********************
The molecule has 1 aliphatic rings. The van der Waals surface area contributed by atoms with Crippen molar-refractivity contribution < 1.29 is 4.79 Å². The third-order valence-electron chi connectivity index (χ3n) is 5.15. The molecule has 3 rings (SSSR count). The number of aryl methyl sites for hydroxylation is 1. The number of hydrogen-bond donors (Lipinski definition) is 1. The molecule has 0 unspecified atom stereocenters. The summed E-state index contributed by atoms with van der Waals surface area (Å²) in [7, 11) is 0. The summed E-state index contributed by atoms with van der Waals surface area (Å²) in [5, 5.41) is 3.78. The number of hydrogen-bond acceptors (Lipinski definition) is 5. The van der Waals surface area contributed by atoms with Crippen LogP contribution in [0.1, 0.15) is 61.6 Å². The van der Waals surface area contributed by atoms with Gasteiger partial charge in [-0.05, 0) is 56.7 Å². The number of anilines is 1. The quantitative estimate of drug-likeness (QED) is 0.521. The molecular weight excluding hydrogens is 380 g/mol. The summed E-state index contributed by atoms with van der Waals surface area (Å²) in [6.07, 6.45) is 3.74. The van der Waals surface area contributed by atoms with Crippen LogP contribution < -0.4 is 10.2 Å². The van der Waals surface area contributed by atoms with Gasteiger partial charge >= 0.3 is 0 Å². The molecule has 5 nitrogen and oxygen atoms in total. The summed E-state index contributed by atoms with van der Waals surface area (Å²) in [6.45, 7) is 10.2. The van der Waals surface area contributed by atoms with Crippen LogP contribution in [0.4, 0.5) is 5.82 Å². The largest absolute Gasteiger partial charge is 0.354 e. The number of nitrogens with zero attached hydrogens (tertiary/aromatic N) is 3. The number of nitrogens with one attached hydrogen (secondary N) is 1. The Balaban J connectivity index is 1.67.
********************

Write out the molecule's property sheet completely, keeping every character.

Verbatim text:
The molecule has 1 aliphatic rings. The van der Waals surface area contributed by atoms with Crippen molar-refractivity contribution < 1.29 is 4.79 Å². The third-order valence-electron chi connectivity index (χ3n) is 5.15. The molecule has 3 rings (SSSR count). The number of aryl methyl sites for hydroxylation is 1. The number of hydrogen-bond donors (Lipinski definition) is 1. The molecule has 0 unspecified atom stereocenters. The summed E-state index contributed by atoms with van der Waals surface area (Å²) in [7, 11) is 0. The summed E-state index contributed by atoms with van der Waals surface area (Å²) in [5, 5.41) is 3.78. The number of hydrogen-bond acceptors (Lipinski definition) is 5. The van der Waals surface area contributed by atoms with Crippen LogP contribution in [0.1, 0.15) is 61.6 Å². The van der Waals surface area contributed by atoms with Gasteiger partial charge in [-0.05, 0) is 56.7 Å². The number of anilines is 1. The quantitative estimate of drug-likeness (QED) is 0.521. The molecular weight excluding hydrogens is 380 g/mol. The summed E-state index contributed by atoms with van der Waals surface area (Å²) in [6.07, 6.45) is 3.74. The van der Waals surface area contributed by atoms with Crippen LogP contribution < -0.4 is 10.2 Å². The van der Waals surface area contributed by atoms with Gasteiger partial charge >= 0.3 is 0 Å². The molecule has 5 nitrogen and oxygen atoms in total. The summed E-state index contributed by atoms with van der Waals surface area (Å²) in [6.45, 7) is 10.2. The van der Waals surface area contributed by atoms with Crippen LogP contribution in [0.4, 0.5) is 5.82 Å². The largest absolute Gasteiger partial charge is 0.354 e. The number of nitrogens with zero attached hydrogens (tertiary/aromatic N) is 3. The number of nitrogens with one attached hydrogen (secondary N) is 1. The Balaban J connectivity index is 1.67.